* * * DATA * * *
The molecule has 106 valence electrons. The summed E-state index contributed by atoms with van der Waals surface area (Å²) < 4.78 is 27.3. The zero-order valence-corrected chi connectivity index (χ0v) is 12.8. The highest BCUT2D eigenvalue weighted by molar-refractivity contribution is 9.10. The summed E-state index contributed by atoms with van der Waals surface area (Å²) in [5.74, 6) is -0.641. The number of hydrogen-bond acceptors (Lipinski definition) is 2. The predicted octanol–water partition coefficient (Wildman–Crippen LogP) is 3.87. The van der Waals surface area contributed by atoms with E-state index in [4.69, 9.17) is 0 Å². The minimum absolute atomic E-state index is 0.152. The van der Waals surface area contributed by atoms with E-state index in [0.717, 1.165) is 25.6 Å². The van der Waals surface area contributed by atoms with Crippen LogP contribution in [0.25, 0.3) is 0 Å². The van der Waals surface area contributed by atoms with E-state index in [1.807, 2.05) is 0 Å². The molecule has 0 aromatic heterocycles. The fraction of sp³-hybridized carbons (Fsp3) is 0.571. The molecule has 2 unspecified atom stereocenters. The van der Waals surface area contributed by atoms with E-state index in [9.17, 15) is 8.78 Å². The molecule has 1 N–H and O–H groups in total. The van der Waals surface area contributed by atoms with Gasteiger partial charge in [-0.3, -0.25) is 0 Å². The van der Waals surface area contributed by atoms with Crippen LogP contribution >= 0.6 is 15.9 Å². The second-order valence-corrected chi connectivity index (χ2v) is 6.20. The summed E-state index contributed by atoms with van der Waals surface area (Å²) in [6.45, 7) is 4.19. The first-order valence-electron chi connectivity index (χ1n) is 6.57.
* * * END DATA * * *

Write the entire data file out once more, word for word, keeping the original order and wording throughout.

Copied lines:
The molecule has 106 valence electrons. The summed E-state index contributed by atoms with van der Waals surface area (Å²) < 4.78 is 27.3. The zero-order valence-corrected chi connectivity index (χ0v) is 12.8. The highest BCUT2D eigenvalue weighted by molar-refractivity contribution is 9.10. The summed E-state index contributed by atoms with van der Waals surface area (Å²) in [5.74, 6) is -0.641. The number of hydrogen-bond acceptors (Lipinski definition) is 2. The predicted octanol–water partition coefficient (Wildman–Crippen LogP) is 3.87. The van der Waals surface area contributed by atoms with E-state index in [4.69, 9.17) is 0 Å². The minimum absolute atomic E-state index is 0.152. The van der Waals surface area contributed by atoms with E-state index in [0.717, 1.165) is 25.6 Å². The van der Waals surface area contributed by atoms with Crippen LogP contribution in [0.25, 0.3) is 0 Å². The van der Waals surface area contributed by atoms with E-state index in [1.807, 2.05) is 0 Å². The molecule has 0 aromatic heterocycles. The fraction of sp³-hybridized carbons (Fsp3) is 0.571. The molecule has 2 unspecified atom stereocenters. The van der Waals surface area contributed by atoms with E-state index in [9.17, 15) is 8.78 Å². The molecule has 1 N–H and O–H groups in total. The van der Waals surface area contributed by atoms with Gasteiger partial charge in [-0.3, -0.25) is 0 Å². The van der Waals surface area contributed by atoms with Crippen LogP contribution >= 0.6 is 15.9 Å². The second-order valence-corrected chi connectivity index (χ2v) is 6.20. The summed E-state index contributed by atoms with van der Waals surface area (Å²) in [6.45, 7) is 4.19. The first-order valence-electron chi connectivity index (χ1n) is 6.57.